Teaching staff from across Donegal who undertook a Postgraduate Certificate in Restorative Practices with Donegal ETB's Restorative Practices Project
Donegal ETB’s Peace IV funded Restorative Practices (RP) project has recently concluded after involving over 1,600 young people and adults across the county in developing skills to support them in resolving conflict in their lives.
In 2018 Donegal ETB successfully secured €500,000 of EU PEACE IV funding for three projects that began in December 2018, supported by the European Union’s Peace IV Programme and managed for the Special EU Programmes Body (SEUPB) by Donegal County Council.
One of these projects focused on the development of Restorative Practices in post-primary schools, Youthreach centres and youth work organisations. The project was due to run until May this year but the COVID-19 containment measures meant the project finished earlier at the beginning of March.
Restorative practices involves viewing wrongdoing through a ‘relational’ lens – understanding that harm has been done to people and relationships and further understanding that when such harm is done, it creates obligations and liabilities. A restorative practices approach focuses on repairing the harm and making things right.
The ETB’s Peace IV funded restorative practices project sought to improve positive relationships between and for young people, staff and volunteers, train participants in accredited and non-accredited approaches in using restorative practices and to develop an understanding of alternative ways of dealing with conflict.
There is a progressive history of promoting restorative practices in schools in Co Donegal for some years, going back to a 2004 initiative. From 2011-2014, the ETB involved 3,250 young people and adults in a Peace III funded restorative practices project which developed their skills set in this area.
This Peace IV funded project was a further development of that work across the county. Nineteen ETB and non-ETB post-primary schools, Youthreach (early school leaver) centres and youth work organisations from across the county got involved in the project including the Abbey Vocational School, Donegal Town; Crana College, Buncrana; Deele College, Raphoe; Errigal College, Letterkenny; Finn Valley College, Stranorlar; Gairmscoil Chú Uladh, Béal an Átha Móir; Loreto Community School, Milford; Moville Community College; Mulroy College, Milford; Royal and Prior Comprehensive School, Raphoe; Scoil Mhuire Secondary School, Buncrana; St Catherine’s Vocational School, Killybegs; St Eunan’s College, Letterkenny; Ballyshannon Buncrana/Glengad, Gortahork, Letterkenny and Lifford Youthreach centres and Foróige.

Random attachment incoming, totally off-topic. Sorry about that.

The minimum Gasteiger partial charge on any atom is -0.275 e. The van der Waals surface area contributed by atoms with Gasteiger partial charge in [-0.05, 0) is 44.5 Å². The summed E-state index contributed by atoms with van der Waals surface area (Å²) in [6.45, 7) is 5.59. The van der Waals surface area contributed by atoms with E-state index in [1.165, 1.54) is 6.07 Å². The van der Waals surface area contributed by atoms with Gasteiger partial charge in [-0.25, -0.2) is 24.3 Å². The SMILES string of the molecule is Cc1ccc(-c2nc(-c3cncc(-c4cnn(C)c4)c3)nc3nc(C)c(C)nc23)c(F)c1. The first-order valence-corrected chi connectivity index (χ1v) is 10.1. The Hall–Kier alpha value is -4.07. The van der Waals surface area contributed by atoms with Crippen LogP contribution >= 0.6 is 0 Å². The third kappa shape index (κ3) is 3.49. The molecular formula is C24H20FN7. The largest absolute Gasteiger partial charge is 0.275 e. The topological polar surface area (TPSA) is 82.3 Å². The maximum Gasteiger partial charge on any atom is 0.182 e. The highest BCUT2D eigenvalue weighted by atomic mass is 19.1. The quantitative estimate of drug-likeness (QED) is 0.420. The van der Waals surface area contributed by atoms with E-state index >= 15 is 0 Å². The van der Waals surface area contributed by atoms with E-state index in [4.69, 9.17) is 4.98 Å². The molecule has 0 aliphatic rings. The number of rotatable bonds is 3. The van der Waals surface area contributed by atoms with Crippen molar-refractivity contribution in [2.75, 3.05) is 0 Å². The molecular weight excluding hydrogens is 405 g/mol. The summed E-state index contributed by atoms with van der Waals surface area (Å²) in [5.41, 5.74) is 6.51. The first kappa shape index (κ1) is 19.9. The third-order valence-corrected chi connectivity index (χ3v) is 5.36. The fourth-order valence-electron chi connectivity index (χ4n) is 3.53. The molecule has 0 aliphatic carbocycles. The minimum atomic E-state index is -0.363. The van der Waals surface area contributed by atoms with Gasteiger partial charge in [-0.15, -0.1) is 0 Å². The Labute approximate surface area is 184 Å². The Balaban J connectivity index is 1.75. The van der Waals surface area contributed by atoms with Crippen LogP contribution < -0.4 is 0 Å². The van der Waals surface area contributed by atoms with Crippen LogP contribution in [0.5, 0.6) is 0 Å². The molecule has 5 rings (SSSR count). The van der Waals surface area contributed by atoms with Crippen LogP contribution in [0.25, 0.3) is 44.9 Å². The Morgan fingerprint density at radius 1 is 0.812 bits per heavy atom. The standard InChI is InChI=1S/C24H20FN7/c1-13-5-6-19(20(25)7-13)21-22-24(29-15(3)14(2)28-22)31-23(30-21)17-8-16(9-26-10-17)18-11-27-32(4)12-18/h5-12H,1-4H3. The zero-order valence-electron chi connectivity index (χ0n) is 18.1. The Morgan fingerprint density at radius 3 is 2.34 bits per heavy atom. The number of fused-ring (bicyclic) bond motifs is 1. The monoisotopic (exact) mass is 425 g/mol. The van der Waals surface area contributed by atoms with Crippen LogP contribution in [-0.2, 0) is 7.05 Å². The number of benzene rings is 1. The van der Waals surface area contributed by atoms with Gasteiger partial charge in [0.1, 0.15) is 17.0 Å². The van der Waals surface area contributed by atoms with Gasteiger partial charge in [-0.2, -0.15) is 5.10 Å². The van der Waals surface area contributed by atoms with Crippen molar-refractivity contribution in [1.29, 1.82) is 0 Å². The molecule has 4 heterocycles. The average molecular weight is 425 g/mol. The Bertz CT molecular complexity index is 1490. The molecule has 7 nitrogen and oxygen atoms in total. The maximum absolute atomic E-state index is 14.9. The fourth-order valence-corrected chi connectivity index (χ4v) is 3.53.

Specialised trainers provided training to students, staff and volunteers of the schools, Youthreach centres and Foróige, with additional training carried out by staff with their students and young people. For example, the students attending the Buncrana and Glengad Youthreach centres developed artwork that they incorporated into pop-up banners to display in their centres.
The young people from Foróige who participated in the project used the new skills they had learned to produce a short animated video to explain restorative practices to other young people: https://www.youtube.com/watch? v=Oyhh7znxAbw&list=UUNtb- UtxX5m4SbCDEA4ER7g&index=13
Students at Deele College developed posters and pop-up banners to display around their school long after the project has been completed.
Deputy Principal Danny McFadden explained: “Over the past eighteen months, Deele College has participated in the ETB’s Peace IV Restorative Practices Project, where the staff of the school has trained in the concept of restorative practice as a means of dealing with conflict within the school.
“Restorative Practice is now the cornerstone of classroom management for all teachers in the school and when dealing with conflict, teachers are trained to look for underlying issues that may be the cause of poor behaviour. By addressing the causes of the behaviour instead of simply punishing a student, it has created a culture of transparency and fairness with regards to the school code of behaviour.”